Expect The Unexpected From Johnnie To at TIFF This Fall

Posted in Movies, Retrospective, Theatrical by - October 26, 2017
Expect The Unexpected From Johnnie To at TIFF This Fall

Johnnie To tells TIFF to “Expect the Unexpected”

TIFF’s fall programming continues this weekend with the launch of its newest retrospective Johnnie To: Expect The Unexpected. The series focuses on the career of one of Hong Kong’s most visionary and prolific directors Johnnie To and plays films from all genres of his decade’s long career. Mr. To himself will be present for the opening weekend and will be doing live introductions for the films played on Thursday, Oct 26th and Friday, Oct 27th.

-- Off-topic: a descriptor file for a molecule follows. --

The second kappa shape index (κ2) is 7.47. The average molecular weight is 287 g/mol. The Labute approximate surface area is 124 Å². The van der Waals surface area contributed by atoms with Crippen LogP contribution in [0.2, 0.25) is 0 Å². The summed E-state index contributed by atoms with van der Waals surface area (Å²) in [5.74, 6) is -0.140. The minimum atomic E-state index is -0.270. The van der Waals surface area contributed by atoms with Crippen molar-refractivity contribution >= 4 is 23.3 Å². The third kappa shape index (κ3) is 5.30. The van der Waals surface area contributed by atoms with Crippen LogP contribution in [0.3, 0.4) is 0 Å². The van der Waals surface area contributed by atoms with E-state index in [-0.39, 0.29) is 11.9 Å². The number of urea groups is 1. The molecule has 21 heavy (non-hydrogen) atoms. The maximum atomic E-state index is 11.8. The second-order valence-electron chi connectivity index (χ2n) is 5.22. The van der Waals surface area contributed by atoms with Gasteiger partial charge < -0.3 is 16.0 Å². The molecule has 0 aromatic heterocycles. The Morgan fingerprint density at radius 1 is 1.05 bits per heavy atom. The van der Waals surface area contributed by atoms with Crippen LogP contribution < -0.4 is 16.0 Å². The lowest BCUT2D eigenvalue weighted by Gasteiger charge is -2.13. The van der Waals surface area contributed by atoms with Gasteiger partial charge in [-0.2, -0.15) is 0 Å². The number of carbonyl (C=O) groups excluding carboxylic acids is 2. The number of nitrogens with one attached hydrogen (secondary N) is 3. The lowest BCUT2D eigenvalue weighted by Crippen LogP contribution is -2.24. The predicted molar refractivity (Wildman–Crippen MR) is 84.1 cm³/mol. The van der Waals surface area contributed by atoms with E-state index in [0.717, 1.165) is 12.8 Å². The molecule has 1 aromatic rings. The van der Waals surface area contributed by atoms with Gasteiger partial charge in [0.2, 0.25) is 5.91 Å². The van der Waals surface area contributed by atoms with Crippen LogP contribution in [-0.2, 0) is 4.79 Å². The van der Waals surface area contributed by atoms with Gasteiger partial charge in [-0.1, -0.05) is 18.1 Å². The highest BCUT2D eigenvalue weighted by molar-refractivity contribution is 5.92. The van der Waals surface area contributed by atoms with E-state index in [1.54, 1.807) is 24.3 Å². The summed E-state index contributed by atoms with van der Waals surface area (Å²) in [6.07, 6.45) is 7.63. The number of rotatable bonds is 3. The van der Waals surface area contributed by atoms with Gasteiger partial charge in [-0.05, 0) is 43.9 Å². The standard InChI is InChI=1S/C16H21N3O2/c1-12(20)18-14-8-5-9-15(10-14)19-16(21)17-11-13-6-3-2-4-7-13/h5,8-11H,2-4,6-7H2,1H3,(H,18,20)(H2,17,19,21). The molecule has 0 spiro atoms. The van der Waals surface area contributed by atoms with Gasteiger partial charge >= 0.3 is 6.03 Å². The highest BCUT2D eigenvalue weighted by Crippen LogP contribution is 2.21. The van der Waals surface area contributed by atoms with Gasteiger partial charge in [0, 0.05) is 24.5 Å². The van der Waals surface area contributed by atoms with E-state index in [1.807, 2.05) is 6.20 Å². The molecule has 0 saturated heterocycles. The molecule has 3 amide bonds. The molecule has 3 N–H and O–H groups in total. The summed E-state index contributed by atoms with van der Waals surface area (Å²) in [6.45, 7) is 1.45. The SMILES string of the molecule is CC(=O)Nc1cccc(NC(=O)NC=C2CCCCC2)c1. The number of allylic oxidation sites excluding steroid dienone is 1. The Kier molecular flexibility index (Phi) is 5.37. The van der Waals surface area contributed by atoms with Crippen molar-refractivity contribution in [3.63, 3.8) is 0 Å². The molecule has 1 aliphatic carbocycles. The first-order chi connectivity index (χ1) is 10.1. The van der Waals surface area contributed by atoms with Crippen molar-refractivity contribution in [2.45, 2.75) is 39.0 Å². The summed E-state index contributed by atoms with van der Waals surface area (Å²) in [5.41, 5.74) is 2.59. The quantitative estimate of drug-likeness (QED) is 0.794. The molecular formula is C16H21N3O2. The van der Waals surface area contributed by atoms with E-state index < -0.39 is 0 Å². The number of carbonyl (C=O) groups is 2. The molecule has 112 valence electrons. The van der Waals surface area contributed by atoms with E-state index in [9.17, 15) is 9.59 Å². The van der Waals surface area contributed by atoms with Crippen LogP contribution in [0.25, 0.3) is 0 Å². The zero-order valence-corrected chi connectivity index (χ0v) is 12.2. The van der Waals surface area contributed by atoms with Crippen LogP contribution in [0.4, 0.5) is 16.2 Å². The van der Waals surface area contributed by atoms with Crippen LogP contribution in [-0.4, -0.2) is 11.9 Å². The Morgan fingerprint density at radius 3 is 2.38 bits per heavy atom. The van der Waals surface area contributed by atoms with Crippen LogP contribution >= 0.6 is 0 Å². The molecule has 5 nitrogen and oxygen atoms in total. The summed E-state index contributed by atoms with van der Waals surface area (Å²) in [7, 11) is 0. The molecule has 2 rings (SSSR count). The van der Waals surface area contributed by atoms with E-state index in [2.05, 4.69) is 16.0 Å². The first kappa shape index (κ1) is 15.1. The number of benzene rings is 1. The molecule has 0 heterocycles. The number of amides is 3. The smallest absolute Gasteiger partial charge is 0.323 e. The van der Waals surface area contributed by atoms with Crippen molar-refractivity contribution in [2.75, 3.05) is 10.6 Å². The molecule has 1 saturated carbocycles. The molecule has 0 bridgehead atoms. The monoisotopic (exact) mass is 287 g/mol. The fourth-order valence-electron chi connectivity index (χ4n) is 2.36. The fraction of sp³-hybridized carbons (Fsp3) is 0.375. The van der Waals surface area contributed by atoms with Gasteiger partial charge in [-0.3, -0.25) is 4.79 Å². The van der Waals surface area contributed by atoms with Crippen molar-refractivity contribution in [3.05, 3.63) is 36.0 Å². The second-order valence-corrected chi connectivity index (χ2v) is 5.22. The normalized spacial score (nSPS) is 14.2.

The program launches on the 26th with the film that many still hail as To’s ultimate masterpiece 1999’s The Mission. Lead by stars Anthony Wong and frequent To collaborator Andy Lau, the film features some of the most celebrated action set pieces in To’s repertoire set around the story of a group of gunmen are hired to protect a mafia boss at all costs. But as relationships are tested and ultimately torn apart, the group slowly implode upon on another. The retrospective then takes a turn for the late show that evening as it plays one of the ultimate classic martial arts films, a film that To says deeply inspired his way of filmmaking, King Hu’s 1967 epic Dragon Inn. Not to be confused with the 1992 remake, this is the original from classic Shaw Brothers director Hu, who is credited as the father of the ‘wuxia’ form of martial arts cinema (which some refer to as ‘wire-fu’). Dragon Inn was not only a major influence on To, but it’s also said to be the major inspiration behind Ang Lee’s Crouching Tiger, Hidden Dragon and Zhang Yimou’s House of Flying Daggers.